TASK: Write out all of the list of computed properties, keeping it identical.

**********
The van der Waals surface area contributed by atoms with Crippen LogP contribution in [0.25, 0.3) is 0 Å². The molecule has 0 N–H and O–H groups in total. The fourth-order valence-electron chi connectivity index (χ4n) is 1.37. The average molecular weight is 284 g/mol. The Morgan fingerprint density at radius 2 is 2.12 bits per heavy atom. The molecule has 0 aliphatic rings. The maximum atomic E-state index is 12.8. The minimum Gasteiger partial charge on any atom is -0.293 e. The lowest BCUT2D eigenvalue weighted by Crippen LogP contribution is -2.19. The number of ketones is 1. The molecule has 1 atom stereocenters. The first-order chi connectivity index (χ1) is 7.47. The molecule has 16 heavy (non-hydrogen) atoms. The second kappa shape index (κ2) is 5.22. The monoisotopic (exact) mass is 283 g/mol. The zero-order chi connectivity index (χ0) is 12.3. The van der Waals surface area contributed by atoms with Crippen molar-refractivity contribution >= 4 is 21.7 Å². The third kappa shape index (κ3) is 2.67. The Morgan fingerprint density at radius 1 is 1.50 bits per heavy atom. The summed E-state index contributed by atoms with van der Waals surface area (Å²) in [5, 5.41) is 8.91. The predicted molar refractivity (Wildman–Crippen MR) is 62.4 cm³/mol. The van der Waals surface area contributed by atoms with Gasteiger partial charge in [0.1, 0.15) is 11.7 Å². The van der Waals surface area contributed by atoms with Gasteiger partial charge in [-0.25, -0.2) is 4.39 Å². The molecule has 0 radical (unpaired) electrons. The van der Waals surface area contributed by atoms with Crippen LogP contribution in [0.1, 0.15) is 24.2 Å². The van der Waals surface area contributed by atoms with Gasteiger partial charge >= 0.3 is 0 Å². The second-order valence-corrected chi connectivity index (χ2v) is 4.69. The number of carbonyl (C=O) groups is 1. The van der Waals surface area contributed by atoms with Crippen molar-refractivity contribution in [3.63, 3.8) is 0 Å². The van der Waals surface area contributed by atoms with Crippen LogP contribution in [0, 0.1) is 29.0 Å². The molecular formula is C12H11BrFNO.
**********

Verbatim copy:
The van der Waals surface area contributed by atoms with Crippen LogP contribution in [0.25, 0.3) is 0 Å². The molecule has 0 N–H and O–H groups in total. The fourth-order valence-electron chi connectivity index (χ4n) is 1.37. The average molecular weight is 284 g/mol. The Morgan fingerprint density at radius 2 is 2.12 bits per heavy atom. The molecule has 0 aliphatic rings. The maximum atomic E-state index is 12.8. The minimum Gasteiger partial charge on any atom is -0.293 e. The lowest BCUT2D eigenvalue weighted by Crippen LogP contribution is -2.19. The number of ketones is 1. The molecule has 1 atom stereocenters. The first-order chi connectivity index (χ1) is 7.47. The molecule has 16 heavy (non-hydrogen) atoms. The second kappa shape index (κ2) is 5.22. The monoisotopic (exact) mass is 283 g/mol. The zero-order chi connectivity index (χ0) is 12.3. The van der Waals surface area contributed by atoms with Crippen molar-refractivity contribution >= 4 is 21.7 Å². The third kappa shape index (κ3) is 2.67. The Morgan fingerprint density at radius 1 is 1.50 bits per heavy atom. The summed E-state index contributed by atoms with van der Waals surface area (Å²) in [5, 5.41) is 8.91. The predicted molar refractivity (Wildman–Crippen MR) is 62.4 cm³/mol. The van der Waals surface area contributed by atoms with Gasteiger partial charge in [0.1, 0.15) is 11.7 Å². The van der Waals surface area contributed by atoms with Gasteiger partial charge in [-0.25, -0.2) is 4.39 Å². The molecule has 0 radical (unpaired) electrons. The van der Waals surface area contributed by atoms with Crippen LogP contribution in [0.1, 0.15) is 24.2 Å². The van der Waals surface area contributed by atoms with Gasteiger partial charge >= 0.3 is 0 Å². The second-order valence-corrected chi connectivity index (χ2v) is 4.69. The number of carbonyl (C=O) groups is 1. The van der Waals surface area contributed by atoms with Crippen molar-refractivity contribution in [3.63, 3.8) is 0 Å². The van der Waals surface area contributed by atoms with Crippen LogP contribution in [0, 0.1) is 29.0 Å². The molecular formula is C12H11BrFNO.